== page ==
Option Investor
Educational Article

Increasing The Odds

HAVING TROUBLE PRINTING?
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By David Popper

"Every gambler knows that the secret to survival is knowing what to throw away and knowing what to keep. Because every hand's a winner and every hand's a loser..." Boy, is any song more true this year. Two traders could have traded the exact same stocks all year and the results would have been vastly different depending on their timing. If there was ever a year which highlighted the need for understanding basic fundamental and technical analysis, this was it. Basic fundamental analysis compels you to only trade quality, no matter how good the charts look. Remember, the dot coms looked technically sound for much of the year, but many of their prices are now under $10. Just last year, these same stocks moved that much in an hour.

The fundamental problem for these companies is that they had no earnings. Earnings drive the stock price over the long run. Their eventual doom was sealed because their business model did not work. Yes, a lot of people made plenty of money on these stocks, but like the game of hot potato, the person who holds the potato at the end of the game loses. How could you avoid this situation? Only trade stocks that have solid earnings and are in sectors which will grow over the next several years. When you buy these solid companies, you protect yourself because if you do pick a bad entry point and quickly go underwater, there is a decent chance that the quality will come back. The easiest place to check out a company's earnings compared to other companies in its sector is the Investor's Business Daily. This paper also ranks and charts industry sectors.

Basic technical analysis is extremely helpful for getting into a stock at a good price. At a minimum, a trader should recognize when a stock is in an uptrend, downtrend, or basing pattern and how to trade in these three different scenarios. In uncertain times, a trader should not commit a large amount of money by using just a six month chart. The bull market of the 1990's has conceded to the downtrending market of the past eight months. Therefore, before committing a high percentage of your funds consider reviewing the two year, three year and four year charts. These charts each tell a different story and a few of them are scary. Don't misunderstand me, there is money to be made in short term trading and a lot of it.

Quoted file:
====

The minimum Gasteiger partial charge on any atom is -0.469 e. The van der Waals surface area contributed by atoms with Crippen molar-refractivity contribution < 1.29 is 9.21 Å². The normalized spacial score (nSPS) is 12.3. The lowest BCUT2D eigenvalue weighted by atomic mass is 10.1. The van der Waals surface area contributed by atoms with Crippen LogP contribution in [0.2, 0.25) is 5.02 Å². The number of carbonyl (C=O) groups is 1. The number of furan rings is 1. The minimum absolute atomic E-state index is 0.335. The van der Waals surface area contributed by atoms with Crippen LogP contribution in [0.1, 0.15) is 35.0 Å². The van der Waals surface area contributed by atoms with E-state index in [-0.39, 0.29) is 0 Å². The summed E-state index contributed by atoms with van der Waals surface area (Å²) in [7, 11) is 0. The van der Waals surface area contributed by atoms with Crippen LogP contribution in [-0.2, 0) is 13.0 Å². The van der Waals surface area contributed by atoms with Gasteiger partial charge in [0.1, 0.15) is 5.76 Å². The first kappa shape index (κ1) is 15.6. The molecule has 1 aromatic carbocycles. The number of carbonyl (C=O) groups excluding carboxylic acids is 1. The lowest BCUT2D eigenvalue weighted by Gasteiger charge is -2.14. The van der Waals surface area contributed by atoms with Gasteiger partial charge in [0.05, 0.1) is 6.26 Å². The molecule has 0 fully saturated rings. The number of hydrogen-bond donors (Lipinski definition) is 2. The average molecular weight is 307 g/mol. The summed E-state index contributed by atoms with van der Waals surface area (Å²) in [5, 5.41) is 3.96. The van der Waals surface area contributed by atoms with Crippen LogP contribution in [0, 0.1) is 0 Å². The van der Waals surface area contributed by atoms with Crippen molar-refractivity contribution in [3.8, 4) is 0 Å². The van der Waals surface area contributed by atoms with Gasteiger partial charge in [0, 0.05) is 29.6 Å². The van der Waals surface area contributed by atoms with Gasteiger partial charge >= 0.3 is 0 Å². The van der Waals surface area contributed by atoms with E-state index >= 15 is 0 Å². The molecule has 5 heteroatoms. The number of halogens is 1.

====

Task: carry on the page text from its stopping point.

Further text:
On the other side of the coin, many of our favorites are priced at their 52-week low, but on a multi-year chart, it is clear that they could go lower. When playing hot potato, make sure that you will not be hurt if you are left holding the multi-year downturn bag. In an uncertain market environment, a prudent trader would become no more fully invested, or worse yet, margined out than a professional gambler risking his winnings on the hard numbers on a craps table. It just does not make sense.

Speaking of gambling, in the course of my job, I had to take the deposition of a black jack dealer. I asked him if there were consistent winners at his table. He said that there were a few and their secret was to leave the table after winning a predetermined reasonable amount. He said that those players who stayed all night always gave back their winnings and much more. He said the persons that he really could not understand were the people who spent more than they planned, convinced that there losses would be reversed with just one more roll. They always lost. Sounds a lot like this year in the market. By March, most people I know made a fortune. By November these same people were negative for the year. Again, I am not suggesting that you stay totally on the sidelines, just be careful in this environment and use just a portion of your capital.

In short, by trading fundamentally sound companies while using charts can greatly increase your odds of winning. When you trade off charts, you can buy CHKP, BRCM and other high fliers at or near their lows and make short term profits. CHKP has gone from $165 to $89, back to $145 and now to $130 all in the space of three weeks. Some people bought in the $80's or $90's and sold in the $120's, 130's, etc., making a nice profit. Others panicked and sold at the bottom only to repurchase again in the $140's and watch it move down again. Two traders, same stock, different results. The difference is that one guesses while the other plans. A little planning will increase the odds of success.

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